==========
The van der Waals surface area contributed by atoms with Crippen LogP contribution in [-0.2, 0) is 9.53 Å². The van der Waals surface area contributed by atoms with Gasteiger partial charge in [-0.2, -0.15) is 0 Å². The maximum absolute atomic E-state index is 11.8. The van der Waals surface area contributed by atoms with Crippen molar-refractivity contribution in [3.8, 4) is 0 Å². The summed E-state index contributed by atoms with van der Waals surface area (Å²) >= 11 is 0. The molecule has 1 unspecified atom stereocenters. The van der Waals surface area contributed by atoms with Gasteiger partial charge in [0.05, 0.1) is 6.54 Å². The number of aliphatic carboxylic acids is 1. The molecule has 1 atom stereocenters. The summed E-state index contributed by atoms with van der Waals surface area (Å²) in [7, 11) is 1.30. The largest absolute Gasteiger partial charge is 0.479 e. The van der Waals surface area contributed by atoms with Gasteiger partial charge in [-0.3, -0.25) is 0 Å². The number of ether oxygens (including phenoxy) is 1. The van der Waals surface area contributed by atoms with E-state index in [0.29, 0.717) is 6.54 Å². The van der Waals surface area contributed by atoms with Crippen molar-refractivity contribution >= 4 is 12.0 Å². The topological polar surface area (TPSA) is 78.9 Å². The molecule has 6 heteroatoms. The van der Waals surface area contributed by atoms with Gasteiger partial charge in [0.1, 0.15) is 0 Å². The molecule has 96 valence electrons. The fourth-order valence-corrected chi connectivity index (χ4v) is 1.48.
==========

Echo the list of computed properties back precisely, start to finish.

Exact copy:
The van der Waals surface area contributed by atoms with Crippen LogP contribution in [-0.2, 0) is 9.53 Å². The van der Waals surface area contributed by atoms with Gasteiger partial charge in [-0.2, -0.15) is 0 Å². The maximum absolute atomic E-state index is 11.8. The van der Waals surface area contributed by atoms with Crippen molar-refractivity contribution in [3.8, 4) is 0 Å². The summed E-state index contributed by atoms with van der Waals surface area (Å²) >= 11 is 0. The molecule has 1 unspecified atom stereocenters. The van der Waals surface area contributed by atoms with Gasteiger partial charge in [0.05, 0.1) is 6.54 Å². The number of aliphatic carboxylic acids is 1. The molecule has 1 atom stereocenters. The summed E-state index contributed by atoms with van der Waals surface area (Å²) in [7, 11) is 1.30. The largest absolute Gasteiger partial charge is 0.479 e. The van der Waals surface area contributed by atoms with Gasteiger partial charge in [-0.3, -0.25) is 0 Å². The number of ether oxygens (including phenoxy) is 1. The van der Waals surface area contributed by atoms with E-state index in [0.29, 0.717) is 6.54 Å². The van der Waals surface area contributed by atoms with Crippen molar-refractivity contribution >= 4 is 12.0 Å². The topological polar surface area (TPSA) is 78.9 Å². The molecule has 6 heteroatoms. The van der Waals surface area contributed by atoms with Gasteiger partial charge in [0.1, 0.15) is 0 Å². The molecule has 96 valence electrons. The fourth-order valence-corrected chi connectivity index (χ4v) is 1.48.